The black community was outraged at what it deemed an insufficient investigation due to the fact that Kayla, and her family, was poor and black. Det. Singer, who was relatively new to the police department and area, was invited to lunch with a reporter from the Courtelaney Journal. The reporter told Singer that this was not the first time a young minority girl had been found dead under suspicious circumstances in Courtelaney. During the past seven years, three other pre-teens, two Hispanic, one black, were discovered “missing” from their bedrooms and later their bodies were discovered in wooded areas. Reportedly, none had obvious signs of trauma and all were deemed “Death by Non-Homicide” by Dr. Clausen.
Very recently, retired CP police Detective Sid Throtmorten became terminally ill and called for his best friend and local plumber Tom Johnson to come to his bedside. Sid, knowing that he was hours away from death told Tom that he had to make something right before he died. He asked Tom if Tom remember Officer Iozzi who worked for the agency for ten years before being fired for gross insubordination. Tom vaguely recalled Iozzi. Throtmorten told Tom that Iozzi was attracted to young girls and that he had raped and killed that “little Kayla girl”. He further advised that Iozzi, also a former police defensive tactics instructor, bragged that by utilizing a “carotid choke hold” he could kill someone without leaving marks on the victim’s neck. Just before dying, Throtmorten also reported that other officers, still with the agency, are aware of what Iozzi did. After being terminated from the department, Iozzi moved to Idaho. Tom reported this revelation to Det. Singer.
One month ago, as a result of continual racial tensions and allegations of corruption, the Chief of Police resigned under pressure. Governor Neely has installed an interim Chief of Police to heal the community, examine and evaluate policy, practices, and procedures, and restore the faith and trust of the people. He also appointed a Special Prosecutor to examine all things of legal relevance to the issues in this community. The Special Prosecutor must evaluate civil and criminal issues pertaining to the governance of Courtelaney Pass and utilize his/her legal power as needed to issue subpoenas, search/arrest warrants, etc. The Interim Chief of Police has brought with him/her a special investigator who will hold the rank of Captain of Investigations. This individual will evaluate, examine, lead, and investigate all issues pertaining to criminal acts.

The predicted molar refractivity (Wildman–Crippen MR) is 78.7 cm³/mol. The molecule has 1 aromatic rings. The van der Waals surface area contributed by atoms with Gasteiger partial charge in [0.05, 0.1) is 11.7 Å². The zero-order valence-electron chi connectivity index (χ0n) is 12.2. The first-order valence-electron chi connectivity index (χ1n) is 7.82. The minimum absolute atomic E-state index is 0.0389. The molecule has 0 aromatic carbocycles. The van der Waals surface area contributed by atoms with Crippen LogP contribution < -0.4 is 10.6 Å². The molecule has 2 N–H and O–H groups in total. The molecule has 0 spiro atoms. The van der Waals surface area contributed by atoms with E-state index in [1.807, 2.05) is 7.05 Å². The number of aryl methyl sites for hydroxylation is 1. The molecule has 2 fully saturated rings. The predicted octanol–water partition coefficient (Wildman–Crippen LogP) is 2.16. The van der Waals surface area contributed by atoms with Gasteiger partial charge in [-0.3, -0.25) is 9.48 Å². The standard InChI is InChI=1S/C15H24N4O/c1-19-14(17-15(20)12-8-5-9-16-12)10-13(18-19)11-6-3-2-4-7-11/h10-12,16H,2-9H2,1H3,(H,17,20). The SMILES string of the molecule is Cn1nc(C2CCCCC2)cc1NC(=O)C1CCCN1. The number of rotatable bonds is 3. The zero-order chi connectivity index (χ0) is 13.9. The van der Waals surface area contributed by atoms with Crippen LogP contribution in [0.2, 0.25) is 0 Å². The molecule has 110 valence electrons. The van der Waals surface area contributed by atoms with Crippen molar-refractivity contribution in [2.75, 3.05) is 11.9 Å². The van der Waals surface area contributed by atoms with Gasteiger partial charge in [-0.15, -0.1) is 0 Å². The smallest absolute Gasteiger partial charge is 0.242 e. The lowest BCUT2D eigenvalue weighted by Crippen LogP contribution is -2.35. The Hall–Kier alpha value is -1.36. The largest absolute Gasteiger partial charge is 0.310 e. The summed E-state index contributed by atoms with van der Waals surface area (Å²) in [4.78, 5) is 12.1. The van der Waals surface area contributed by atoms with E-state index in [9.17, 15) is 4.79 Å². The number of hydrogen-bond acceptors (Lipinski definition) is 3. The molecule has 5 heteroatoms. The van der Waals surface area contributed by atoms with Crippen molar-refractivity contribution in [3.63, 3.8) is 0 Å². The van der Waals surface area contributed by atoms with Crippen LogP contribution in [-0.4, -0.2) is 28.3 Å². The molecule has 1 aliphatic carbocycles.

Instructions: After carefully reading and studying this situational report, contemplate which of these three roles/tracks you wish to assume for your senior project:
Chief of Police- You have full authority to examine all policies and practices within the agency. As such, you can make policy, dispose of bad policy, and address employment and hiring concerns. You will be responsible to effectively deal with the racial unrest and identify its core. You have the power to hire, fire, demote, and/or promote.
Special Prosecutor- Your role is to examine, evaluate, and act upon any and all legal issues, civil and criminal, that may arise from your research and investigation. This includes hiring practices, enforcement techniques and strategies, issues relative to discrimination, excessive force, and evidence handling issues. You can issue subpoenas, search and arrest warrants, wire-tap orders, and any and all other legal tactics available. You would also serve as the prosecutor for any arrests made under this inquiry.
Captain of Investigations- Lead, and participate in, all criminal and forensic investigations and issues that arise from the situational report. Suspect identification, location, arrest, forensic analysis, setting strategies for needed criminal investigations, and execution of search warrants, arrest warrants, etc. are some of the typical duties involved.
Research and Investigative Issues Paper: From the situational report, comprise a list of concerns and issues that are relative to your position. Hint: There are a least a half dozen issues and concerns for each position. You must articulate why your issue is a concern and not simply list it without explanation. For example: Do not simply list “Ticket Quotas”. If you feel this is an issue, explain why you feel ticket quotas may be problematic for the city. List those issues very specifically as this will be the launch pad for your over-all inquiry. This is due in Module 2.